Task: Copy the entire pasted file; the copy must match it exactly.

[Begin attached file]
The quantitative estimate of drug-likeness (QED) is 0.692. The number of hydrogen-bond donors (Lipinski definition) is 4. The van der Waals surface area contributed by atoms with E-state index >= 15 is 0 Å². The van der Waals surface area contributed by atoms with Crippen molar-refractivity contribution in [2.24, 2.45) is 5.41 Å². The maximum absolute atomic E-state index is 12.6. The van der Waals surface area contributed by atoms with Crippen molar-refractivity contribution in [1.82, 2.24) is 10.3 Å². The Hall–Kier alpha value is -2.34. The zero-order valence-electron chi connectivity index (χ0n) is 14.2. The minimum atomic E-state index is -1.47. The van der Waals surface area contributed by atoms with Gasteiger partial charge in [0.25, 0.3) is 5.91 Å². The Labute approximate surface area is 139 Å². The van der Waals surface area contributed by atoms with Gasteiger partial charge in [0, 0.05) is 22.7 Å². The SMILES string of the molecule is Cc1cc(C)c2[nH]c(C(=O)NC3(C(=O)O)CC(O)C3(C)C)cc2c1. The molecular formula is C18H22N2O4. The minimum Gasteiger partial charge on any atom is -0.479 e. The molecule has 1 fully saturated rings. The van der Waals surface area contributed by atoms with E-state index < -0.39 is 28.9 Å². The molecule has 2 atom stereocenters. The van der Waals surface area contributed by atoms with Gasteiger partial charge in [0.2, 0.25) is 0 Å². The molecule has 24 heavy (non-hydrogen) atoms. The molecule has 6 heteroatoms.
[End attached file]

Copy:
The quantitative estimate of drug-likeness (QED) is 0.692. The number of hydrogen-bond donors (Lipinski definition) is 4. The van der Waals surface area contributed by atoms with E-state index >= 15 is 0 Å². The van der Waals surface area contributed by atoms with Crippen molar-refractivity contribution in [2.24, 2.45) is 5.41 Å². The maximum absolute atomic E-state index is 12.6. The van der Waals surface area contributed by atoms with Crippen molar-refractivity contribution in [1.82, 2.24) is 10.3 Å². The Hall–Kier alpha value is -2.34. The zero-order valence-electron chi connectivity index (χ0n) is 14.2. The minimum atomic E-state index is -1.47. The van der Waals surface area contributed by atoms with Gasteiger partial charge in [0.25, 0.3) is 5.91 Å². The Labute approximate surface area is 139 Å². The van der Waals surface area contributed by atoms with Gasteiger partial charge in [0, 0.05) is 22.7 Å². The SMILES string of the molecule is Cc1cc(C)c2[nH]c(C(=O)NC3(C(=O)O)CC(O)C3(C)C)cc2c1. The molecular formula is C18H22N2O4. The minimum Gasteiger partial charge on any atom is -0.479 e. The molecule has 1 fully saturated rings. The van der Waals surface area contributed by atoms with E-state index < -0.39 is 28.9 Å². The molecule has 2 atom stereocenters. The van der Waals surface area contributed by atoms with Gasteiger partial charge in [0.2, 0.25) is 0 Å². The molecule has 24 heavy (non-hydrogen) atoms. The molecule has 6 heteroatoms.